Its final form is presented in Eq. (9).
It can be shown that the dominant extremes of the total force lie close to the condition D=Mλ/2. Its substitution into Eq. (9) enables to find analytically all extreme points with respect to parameter d. Solving the relevant equation leads to two solutions:
Q=0,1, …Q̄≤4R/λ-1/2 for N=1;
Q=-M, …-1,0,1, … Q̄ for N>1;
where the confinement of Q follows from restrictive conditions d ∈ (0;R〉 for N=1 and d ∈ (-D/2;R〉 for N>1 mentioned in Section 2.2.
Let us first analyse the solution A2. If we evaluate the total force (9) in extreme points D=Mλ/2 and d=(2Q +1)λ/8, we obtain
We want to find the values of parameters M and Q (and consequently D and d) providing extreme amplitude of the total force in Eq. (25) if the number of spheres N and their radius R are fixed. The second term in curly brackets is always positive (or zero for N=1) and grows up linearly with both parameters M and N. Therefore, the first term in the curly brackets must be positive to get the extreme value of the force amplitude. Its value is close to zero for d=±R and the biggest for d=0. Its magnitude is significant due to quadratic dependence on the sphere radius R. Consequently the first term in the square brackets must be as small as possible leading to Q=0,-1 corresponding to displacements d=±λ/8. Hence for given N, R we take the greatest available integer M=M̄≤ 4R/λ (see Eq. (8)). Since both terms in the curly brackets must be positive, the term (-1)Q-M must be negative. Thus if M̄ is even, we take Q=-1, whereas if M̄ is odd, the choice Q=0 leads to the extreme value of the force in Eq. (25) for given parameters N and R expressed by Eq. (11).
Solution A1 describes the case when the outer spheres are not cropped and, therefore, the force acting upon plane bases done by Eq. (23) is equal to zero. The total force is done as the sum of Eq. (7) and Eq. (22) and it increases only linearly with parameter R. Hence, the extreme values of this force must be lower comparing to those from the solution A2 for the same parameters M, N and R. However, this total force has many local extremes with respect to the sphere radius R compared to only one in Eq. (25). Solution of the relevant equation leads to the condition
A1′) d=R=(2P)λ/8; P=1,2,3, …, M=1,2, …M̄≤P
for extreme points. The amplitude of the total force in Eq. (9) consequently takes the form
Consequent analysis are similar to those of solution A2. The highest value of this force amplitude can be achieved by taking the greatest available values of parameters M and P but only with even difference P-M. So that the choice M=P gives the extreme optical force amplitude in the following form:
Due to these conditions the object shape corresponding to A1 giving the extreme amplitude of the force is composed of N identical touching spheres forming linear chain. Therefore, this result is a special case of Eq. (8) for D=2R (i.e. M=P).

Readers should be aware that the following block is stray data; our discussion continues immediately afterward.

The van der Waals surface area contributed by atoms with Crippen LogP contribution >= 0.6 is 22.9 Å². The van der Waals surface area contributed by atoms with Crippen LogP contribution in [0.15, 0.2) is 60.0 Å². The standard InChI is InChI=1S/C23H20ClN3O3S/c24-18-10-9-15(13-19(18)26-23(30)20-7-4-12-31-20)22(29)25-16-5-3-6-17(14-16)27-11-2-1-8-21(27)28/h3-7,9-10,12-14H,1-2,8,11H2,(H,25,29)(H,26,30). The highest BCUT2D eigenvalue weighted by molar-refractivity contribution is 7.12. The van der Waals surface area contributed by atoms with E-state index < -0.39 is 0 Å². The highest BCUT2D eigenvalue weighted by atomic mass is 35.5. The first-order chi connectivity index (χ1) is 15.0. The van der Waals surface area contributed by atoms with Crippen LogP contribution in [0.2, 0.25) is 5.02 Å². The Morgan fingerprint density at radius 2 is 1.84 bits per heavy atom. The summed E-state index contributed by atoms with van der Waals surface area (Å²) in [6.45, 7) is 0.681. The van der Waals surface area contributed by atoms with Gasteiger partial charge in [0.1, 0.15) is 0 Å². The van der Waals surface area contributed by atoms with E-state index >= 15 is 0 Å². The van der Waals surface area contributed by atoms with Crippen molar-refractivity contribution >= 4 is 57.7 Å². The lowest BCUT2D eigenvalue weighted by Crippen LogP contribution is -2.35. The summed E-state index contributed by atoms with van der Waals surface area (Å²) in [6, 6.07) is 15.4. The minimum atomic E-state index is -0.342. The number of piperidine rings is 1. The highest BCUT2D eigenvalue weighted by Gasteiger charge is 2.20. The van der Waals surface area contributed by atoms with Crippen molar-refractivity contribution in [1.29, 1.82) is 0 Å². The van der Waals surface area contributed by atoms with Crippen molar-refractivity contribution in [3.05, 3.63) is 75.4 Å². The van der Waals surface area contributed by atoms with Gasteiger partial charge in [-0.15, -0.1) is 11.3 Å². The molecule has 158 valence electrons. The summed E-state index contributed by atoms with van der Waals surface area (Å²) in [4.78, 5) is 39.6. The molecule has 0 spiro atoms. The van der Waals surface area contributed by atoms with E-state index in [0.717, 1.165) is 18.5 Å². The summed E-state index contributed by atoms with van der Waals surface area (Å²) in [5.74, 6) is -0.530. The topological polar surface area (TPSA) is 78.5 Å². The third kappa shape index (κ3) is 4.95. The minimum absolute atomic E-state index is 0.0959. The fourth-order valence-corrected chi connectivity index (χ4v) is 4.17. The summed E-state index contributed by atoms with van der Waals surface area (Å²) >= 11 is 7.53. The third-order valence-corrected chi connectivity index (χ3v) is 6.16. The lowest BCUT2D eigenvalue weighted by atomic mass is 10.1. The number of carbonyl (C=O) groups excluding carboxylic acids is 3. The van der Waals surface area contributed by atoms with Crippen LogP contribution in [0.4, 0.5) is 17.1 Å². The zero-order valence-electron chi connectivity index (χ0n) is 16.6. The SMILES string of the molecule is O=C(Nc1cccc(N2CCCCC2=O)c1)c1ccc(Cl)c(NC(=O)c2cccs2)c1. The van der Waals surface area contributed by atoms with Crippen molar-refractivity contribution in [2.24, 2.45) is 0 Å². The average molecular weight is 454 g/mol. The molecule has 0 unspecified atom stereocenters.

4.3. Optical force upon objects with rotational symmetry
Let us consider an object with rotational symmetry around the optical axis z, which profile is modulated by a function r(z) along this axis from zA to zB. Assume an arbitrary point of coordinate z on the surface of the object. If the function r( z) is descending at this point, the axial component nz of the outer normal unit vector to the surface is positive, and vice versa. The triangle similarity validates nz : 1=-dr : dl, where dl is the length of the curve r(z) along axis element dz. The polar surface element dS around axis element dz is given by dS=2πrdl and the axial optical force in Eq. (2) then takes the following form:
where r′=dr/dz and Z=(zA+zB)/2.
In the case of sinusoidally modulated coat the following relation is valid for the object radius
with R≥2A, d ∈ (0;D/2〉 for N=1 or d ∈ (-D/2;D/2〉 for N>1.
4.4. Optical force upon objects with mirror symmetry
In this article, we only deal with objects having mirror symmetry (see Fig. 1) because in such case the amplitude of the optical force depends harmonically on the position of object centre Z=(zA+zB)/2. The object having the mirror symmetry is expressed by relation r(z̃)=r(-z̃). Substituting z and I(z) into Eq. (28) we get
where we used substitution z=Z+z̃. The product of even function r(z̃) and odd function r′(z̃) is again odd function, and the integral of odd function over a symmetric interval vanishes. Hence, Eq. (30) can be simplified into the form
with the modulation term sin(2kZ).
The authors appreciate valuable comments of Dr. A. Jonáš and acknowledge support from MEYS CR (LC06007, OC08034) projects, CSF (GA202/09/0348), and ISI IRP (AV0Z20650511).